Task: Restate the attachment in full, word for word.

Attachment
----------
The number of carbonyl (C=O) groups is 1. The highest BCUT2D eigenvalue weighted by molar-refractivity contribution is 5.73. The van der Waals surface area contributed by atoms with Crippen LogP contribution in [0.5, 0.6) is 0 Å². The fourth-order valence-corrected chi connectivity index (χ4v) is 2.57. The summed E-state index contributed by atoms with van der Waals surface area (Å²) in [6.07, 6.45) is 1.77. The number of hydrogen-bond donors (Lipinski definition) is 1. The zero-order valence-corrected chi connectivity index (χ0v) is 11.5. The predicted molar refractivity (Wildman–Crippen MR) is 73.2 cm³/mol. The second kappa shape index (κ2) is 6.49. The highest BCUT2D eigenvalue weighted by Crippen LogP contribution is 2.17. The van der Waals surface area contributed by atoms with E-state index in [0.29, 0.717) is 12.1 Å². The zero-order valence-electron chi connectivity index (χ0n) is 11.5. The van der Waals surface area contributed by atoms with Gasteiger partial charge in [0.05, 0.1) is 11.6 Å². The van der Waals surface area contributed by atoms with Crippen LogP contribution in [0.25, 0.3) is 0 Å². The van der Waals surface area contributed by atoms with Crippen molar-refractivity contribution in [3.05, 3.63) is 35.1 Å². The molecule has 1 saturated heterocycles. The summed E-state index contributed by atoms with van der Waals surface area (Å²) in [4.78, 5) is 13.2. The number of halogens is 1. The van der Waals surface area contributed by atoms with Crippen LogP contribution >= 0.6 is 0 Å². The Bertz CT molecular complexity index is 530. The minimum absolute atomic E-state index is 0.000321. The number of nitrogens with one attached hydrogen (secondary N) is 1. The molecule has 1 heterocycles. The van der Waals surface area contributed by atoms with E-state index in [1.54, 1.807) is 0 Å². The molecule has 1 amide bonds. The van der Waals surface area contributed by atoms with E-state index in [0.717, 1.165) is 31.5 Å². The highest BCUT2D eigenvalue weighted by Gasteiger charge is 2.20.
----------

The number of carbonyl (C=O) groups is 1. The highest BCUT2D eigenvalue weighted by molar-refractivity contribution is 5.73. The van der Waals surface area contributed by atoms with Crippen LogP contribution in [0.5, 0.6) is 0 Å². The fourth-order valence-corrected chi connectivity index (χ4v) is 2.57. The summed E-state index contributed by atoms with van der Waals surface area (Å²) in [6.07, 6.45) is 1.77. The number of hydrogen-bond donors (Lipinski definition) is 1. The zero-order valence-corrected chi connectivity index (χ0v) is 11.5. The predicted molar refractivity (Wildman–Crippen MR) is 73.2 cm³/mol. The second kappa shape index (κ2) is 6.49. The highest BCUT2D eigenvalue weighted by Crippen LogP contribution is 2.17. The van der Waals surface area contributed by atoms with E-state index in [0.29, 0.717) is 12.1 Å². The zero-order valence-electron chi connectivity index (χ0n) is 11.5. The van der Waals surface area contributed by atoms with Gasteiger partial charge in [0.05, 0.1) is 11.6 Å². The van der Waals surface area contributed by atoms with Crippen LogP contribution in [0.25, 0.3) is 0 Å². The van der Waals surface area contributed by atoms with Crippen molar-refractivity contribution in [3.05, 3.63) is 35.1 Å². The molecule has 1 saturated heterocycles. The summed E-state index contributed by atoms with van der Waals surface area (Å²) in [4.78, 5) is 13.2. The number of halogens is 1. The van der Waals surface area contributed by atoms with Crippen LogP contribution >= 0.6 is 0 Å². The Bertz CT molecular complexity index is 530. The minimum absolute atomic E-state index is 0.000321. The number of nitrogens with one attached hydrogen (secondary N) is 1. The molecule has 1 heterocycles. The van der Waals surface area contributed by atoms with E-state index in [1.54, 1.807) is 0 Å². The molecule has 1 amide bonds. The van der Waals surface area contributed by atoms with E-state index in [0.717, 1.165) is 31.5 Å². The highest BCUT2D eigenvalue weighted by Gasteiger charge is 2.20.